It is never good when the man from administration has a letter addressed to you on the desk before him. In such instances, the letter isn’t handed to you but is instead pushed in your direction at the tip of a manicured finger. So was it that Susan Firestone Hahn and I had our editorial positions terminated at TriQuarterly magazine—a concern we had sustained for, in my case, 12 and, in Susan’s case, 30 years—and were told that the name TriQuarterly would continue to exist atop the masthead of an online, open-access journal to be operated by students of Northwestern University’s School of Continuing Studies. And so was it that the miasma of global human activity in an age of chaotic technological innovation and change was rippled by yet another barely perceptible disruption of its ether.
Experiencing sensations similar to those I felt when my wife and I were once mugged at gunpoint, I went home that evening and posted, on the litmagsLJI litserv (a forum of editors moderated by the Council of Literary Magazines and Presses), an e-mail I titled, melodramatically and, upon reflection, I believe, aptly, “The Death of an Institution.” In the time it took for my Web-mail page to auto-check for new messages, my inbox was filled with replies echoing my original header, “Re: [litmagslji] The Death of an Institution,” and containing expressions of condolence, anger, support and, above all, questions about the university’s press release, which referred to TriQuarterly in the context of “scholarly” publishing for reasons known only to the authors of the release and not at all to Susan and me. Over the next few days, the discussion on the listserv shifted from TriQuarterly specifically to the broader issues raised by this action: new technologies, the intrinsic value of a literary magazine, and the benefits and perils of university support.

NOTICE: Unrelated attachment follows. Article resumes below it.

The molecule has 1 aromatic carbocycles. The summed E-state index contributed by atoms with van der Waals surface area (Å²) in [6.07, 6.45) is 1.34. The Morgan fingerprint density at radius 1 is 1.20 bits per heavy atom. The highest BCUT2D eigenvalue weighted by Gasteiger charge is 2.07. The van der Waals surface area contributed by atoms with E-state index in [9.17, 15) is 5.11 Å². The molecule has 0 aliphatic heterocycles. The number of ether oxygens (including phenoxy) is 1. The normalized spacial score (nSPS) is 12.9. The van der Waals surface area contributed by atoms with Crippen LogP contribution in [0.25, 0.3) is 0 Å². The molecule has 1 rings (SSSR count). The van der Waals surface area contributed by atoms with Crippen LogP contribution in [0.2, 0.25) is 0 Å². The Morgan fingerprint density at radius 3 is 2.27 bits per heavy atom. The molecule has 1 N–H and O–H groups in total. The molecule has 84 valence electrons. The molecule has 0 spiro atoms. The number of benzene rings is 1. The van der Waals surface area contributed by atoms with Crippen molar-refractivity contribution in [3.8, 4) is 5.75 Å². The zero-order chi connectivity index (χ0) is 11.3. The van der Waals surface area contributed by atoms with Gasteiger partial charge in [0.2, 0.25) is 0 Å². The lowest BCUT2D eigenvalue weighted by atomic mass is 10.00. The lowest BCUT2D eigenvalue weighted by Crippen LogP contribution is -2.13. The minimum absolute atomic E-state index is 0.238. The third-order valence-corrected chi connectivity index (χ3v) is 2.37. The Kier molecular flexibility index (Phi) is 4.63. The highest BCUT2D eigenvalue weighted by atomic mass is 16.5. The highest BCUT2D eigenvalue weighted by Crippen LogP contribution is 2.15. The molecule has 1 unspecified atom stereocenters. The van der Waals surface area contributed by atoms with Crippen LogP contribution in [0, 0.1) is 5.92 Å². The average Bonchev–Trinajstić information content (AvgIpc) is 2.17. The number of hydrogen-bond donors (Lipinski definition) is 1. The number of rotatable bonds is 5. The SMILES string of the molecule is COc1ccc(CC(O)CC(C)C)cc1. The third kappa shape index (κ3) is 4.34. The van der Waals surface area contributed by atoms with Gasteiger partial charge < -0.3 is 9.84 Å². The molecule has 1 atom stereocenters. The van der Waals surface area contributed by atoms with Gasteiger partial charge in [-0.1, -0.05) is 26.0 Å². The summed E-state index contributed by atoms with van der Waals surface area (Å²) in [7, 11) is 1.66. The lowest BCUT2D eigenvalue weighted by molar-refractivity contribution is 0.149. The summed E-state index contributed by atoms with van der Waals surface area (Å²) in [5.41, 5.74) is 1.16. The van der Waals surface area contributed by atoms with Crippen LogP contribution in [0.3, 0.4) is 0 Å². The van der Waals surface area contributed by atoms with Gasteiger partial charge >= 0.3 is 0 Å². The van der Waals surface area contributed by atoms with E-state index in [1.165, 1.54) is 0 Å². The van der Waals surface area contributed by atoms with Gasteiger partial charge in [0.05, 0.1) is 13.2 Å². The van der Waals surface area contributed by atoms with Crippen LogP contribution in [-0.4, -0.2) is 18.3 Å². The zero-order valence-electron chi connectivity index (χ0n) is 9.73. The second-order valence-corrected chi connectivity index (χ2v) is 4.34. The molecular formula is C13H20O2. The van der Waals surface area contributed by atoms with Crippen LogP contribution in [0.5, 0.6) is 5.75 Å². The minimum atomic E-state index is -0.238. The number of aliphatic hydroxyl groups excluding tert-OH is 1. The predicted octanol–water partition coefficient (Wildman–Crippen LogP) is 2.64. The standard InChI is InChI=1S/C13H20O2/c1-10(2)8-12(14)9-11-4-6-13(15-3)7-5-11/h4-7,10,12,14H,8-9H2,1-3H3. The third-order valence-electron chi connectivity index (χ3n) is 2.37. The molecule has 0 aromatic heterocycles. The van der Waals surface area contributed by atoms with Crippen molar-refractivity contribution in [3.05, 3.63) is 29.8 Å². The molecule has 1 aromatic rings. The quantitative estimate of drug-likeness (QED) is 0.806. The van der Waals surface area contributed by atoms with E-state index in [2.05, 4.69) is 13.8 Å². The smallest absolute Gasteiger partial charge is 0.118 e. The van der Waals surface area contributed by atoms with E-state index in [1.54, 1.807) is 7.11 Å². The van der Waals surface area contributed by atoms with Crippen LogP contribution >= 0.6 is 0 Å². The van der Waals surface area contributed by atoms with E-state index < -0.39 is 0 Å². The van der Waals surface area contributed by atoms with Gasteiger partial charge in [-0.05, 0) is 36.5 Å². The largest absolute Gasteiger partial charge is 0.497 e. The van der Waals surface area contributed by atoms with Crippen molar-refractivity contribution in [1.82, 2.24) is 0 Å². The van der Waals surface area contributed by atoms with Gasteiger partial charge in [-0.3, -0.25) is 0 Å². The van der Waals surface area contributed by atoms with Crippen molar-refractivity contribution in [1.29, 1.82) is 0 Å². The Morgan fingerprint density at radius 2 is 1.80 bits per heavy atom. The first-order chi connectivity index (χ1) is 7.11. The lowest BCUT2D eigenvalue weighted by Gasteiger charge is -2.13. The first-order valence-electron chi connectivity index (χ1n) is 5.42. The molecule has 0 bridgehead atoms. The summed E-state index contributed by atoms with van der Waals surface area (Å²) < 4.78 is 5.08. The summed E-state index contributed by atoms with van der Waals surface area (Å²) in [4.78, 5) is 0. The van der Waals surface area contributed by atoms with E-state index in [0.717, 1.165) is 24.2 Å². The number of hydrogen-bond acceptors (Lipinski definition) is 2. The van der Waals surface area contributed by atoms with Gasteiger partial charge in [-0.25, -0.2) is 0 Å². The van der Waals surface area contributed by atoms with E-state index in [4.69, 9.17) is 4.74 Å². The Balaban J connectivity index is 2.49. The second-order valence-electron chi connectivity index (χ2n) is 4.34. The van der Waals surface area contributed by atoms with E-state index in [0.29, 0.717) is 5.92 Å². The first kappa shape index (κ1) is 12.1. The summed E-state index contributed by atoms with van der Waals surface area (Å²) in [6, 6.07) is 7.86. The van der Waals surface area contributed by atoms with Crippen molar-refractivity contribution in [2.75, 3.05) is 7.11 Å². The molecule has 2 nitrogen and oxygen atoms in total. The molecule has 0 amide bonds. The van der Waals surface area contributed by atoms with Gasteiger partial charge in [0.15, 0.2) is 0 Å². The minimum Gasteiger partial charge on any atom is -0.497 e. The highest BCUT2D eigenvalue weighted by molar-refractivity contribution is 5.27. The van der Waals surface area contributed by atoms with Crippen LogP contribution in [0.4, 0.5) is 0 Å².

Prior to getting chucked out of my job on the premise that the future of the literary magazine lay online, I didn’t have a rooting interest in any one vision of the future of literature delivery systems over another. I prefer reading books to reading on the computer, but that is a personal preference probably linked in some way to a high school memory of dashing down a city block to catch a bus with a paperback copy of “Flappers and Philosophers” in the back pocket of my Levi’s. Maybe it’s simply that, as one editor of an online journal conceded at last year’s conference of The Association of Writers and Writing Programs, “The book is market tested.” Or, more to the point, someone long ago perfected a book that doesn’t run on batteries.